Love, loss, life, death, mystery, wonder, growing up and growing old – rendered in multi-hued pastel colours against a world that exists solely and moves slowly, just to tell the latest story Wes Anderson wants to tell.
Like it is with the writer-director of whimsy, there are stories within stories in Asteroid City, literally and figuratively. Blocks build upon blocks, and while the whole might not be as clever and quaint as Anderson wants it to be, it always bears his aesthetic and is likely to satisfy his growing fandom.
Ostensibly, the film is about a TV show on the writing and creation of a play. But, that’s just the conceit to set it off, as the most and best parts of it are the play itself. Which, in turn, is hardly a play, and is exactly a movie in the way it is filmed.
The famed writer of the play is Conrad Earp (Norton), introduced by a TV broadcaster played by Cranston. Once we have that established, an array of stars turn up to essay small and big roles that follow – the real asteroid of this film.
The setting is Asteroid City, a desert town somewhere west of the Rocky Mountains with a 5,000-year-old crater as its distinctive feature. Around that crater have sprung up a motel, a diner, a motor repair shop, and a railway line that largely sees freight cargo trundle by – including everything from fruits and cars, to nuclear warheads.
The Anderson regular Schwartzman gets the lion’s share of screen time as Augie, a father and war photographer, who has brought his children to a star gazing event that is an annual feature of the town. While here, he tells his four children – an elder Woodrow (Ryan) and three young girls – that their mother passed away three weeks ago and he didn’t have the heart to break the news till now.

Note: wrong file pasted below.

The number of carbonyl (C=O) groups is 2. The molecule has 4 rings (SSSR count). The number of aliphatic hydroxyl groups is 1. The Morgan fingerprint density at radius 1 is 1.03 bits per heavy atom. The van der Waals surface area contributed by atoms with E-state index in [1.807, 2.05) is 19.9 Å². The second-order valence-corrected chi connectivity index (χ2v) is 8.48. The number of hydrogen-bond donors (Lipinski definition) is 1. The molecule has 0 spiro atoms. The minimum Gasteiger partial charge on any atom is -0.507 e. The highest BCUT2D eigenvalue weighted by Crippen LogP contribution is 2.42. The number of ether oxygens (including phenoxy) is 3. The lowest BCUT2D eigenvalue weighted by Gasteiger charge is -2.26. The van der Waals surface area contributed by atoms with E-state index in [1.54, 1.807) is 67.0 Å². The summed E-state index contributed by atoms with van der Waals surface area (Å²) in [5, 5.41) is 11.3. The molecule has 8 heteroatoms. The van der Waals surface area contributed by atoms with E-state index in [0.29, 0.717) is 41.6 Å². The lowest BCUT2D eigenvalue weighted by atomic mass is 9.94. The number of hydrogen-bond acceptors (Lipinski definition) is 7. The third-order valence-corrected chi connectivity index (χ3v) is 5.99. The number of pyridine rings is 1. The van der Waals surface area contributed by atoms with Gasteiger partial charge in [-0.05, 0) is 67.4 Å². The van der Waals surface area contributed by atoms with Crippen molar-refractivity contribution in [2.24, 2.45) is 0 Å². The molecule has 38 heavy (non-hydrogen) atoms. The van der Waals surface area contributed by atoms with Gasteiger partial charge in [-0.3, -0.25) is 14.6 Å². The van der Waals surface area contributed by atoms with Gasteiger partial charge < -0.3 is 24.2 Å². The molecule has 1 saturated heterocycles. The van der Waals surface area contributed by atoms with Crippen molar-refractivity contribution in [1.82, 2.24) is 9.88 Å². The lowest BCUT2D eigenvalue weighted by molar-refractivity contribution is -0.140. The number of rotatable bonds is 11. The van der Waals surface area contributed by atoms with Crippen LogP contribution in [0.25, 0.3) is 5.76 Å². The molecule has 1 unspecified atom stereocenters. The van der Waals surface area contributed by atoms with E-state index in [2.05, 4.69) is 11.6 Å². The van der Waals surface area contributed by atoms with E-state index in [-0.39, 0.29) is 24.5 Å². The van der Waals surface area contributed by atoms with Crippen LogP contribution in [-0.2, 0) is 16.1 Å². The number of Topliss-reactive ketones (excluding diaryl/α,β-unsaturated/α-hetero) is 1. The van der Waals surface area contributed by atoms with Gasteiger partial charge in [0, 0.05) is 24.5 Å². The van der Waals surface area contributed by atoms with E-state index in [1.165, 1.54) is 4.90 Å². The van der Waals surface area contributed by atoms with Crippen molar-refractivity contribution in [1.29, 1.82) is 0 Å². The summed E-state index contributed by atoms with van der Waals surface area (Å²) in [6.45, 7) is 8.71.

What follows is perhaps the film’s most genuine moments, as the girls process the information and an awkward Augie tries best to comfort them, while himself not believing the things people say at these moments. “Time heals all wounds,” is one of those lines, Augie tells the girls, adding: “At best, it’s a band-aid… Plus, you perhaps don’t see time as we (adults) do.”
One of the girls replies that she does – “15 minutes is 6200 hours”, proving Augie’s heartbreaking realisation of the yawning years which stretch ahead.
At another time, Auggie tells the children’s grandfather (Hanks) why he couldn’t tell them about their dead mother. “The timing is never right,” he says. Replies the older man: “The timing… is always wrong.”
The other character with the most meat is Midge Campbell (Johansson), a Hollywood star who has a point or two to prove about her acting with this play. While Anderson is only marginally interested in Midge as a person beyond the bare outlines, Johansson fills her with blood, sweat and real tears, her loneliness revealed in layers as she talks to Augie through the window of her cottage.
There are others filling up this melange, flitting in and out of the Anderson universe, each of them rendered with care, like every bit of the scenery in the writer-director’s oeuvre. But they do not really amount to much.
And yet, just when you think the fancifulness has gone too far, there is a stunning scene that defines Asteroid City – a shot of pure wonderment, stripped nearly of all fancy and striking right at the heart of all that we see when we look up at the night sky.
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The premise seems to be that nothing is the same after that, your world view jolted in or out of shape. One can argue whether Anderson follows through on that, but as the curtains fall, there is a definite shift in his characters.
“You can’t wake up,” as Asteroid City wants to tell you, “if you don’t fall asleep.”
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Asteroid City movie director: Wes AndersonAsteroid City movie cast: Jason Schwartzman, Scarlett Johansson, Tom Hanks, Jeffrey Wright, Bryan Cranston, Edward Norton, Jake Ryan, Maya Hawke, Rupert Friend, Liev Schreiber, Tilda SwintonAsteroid City movie rating: 3 stars
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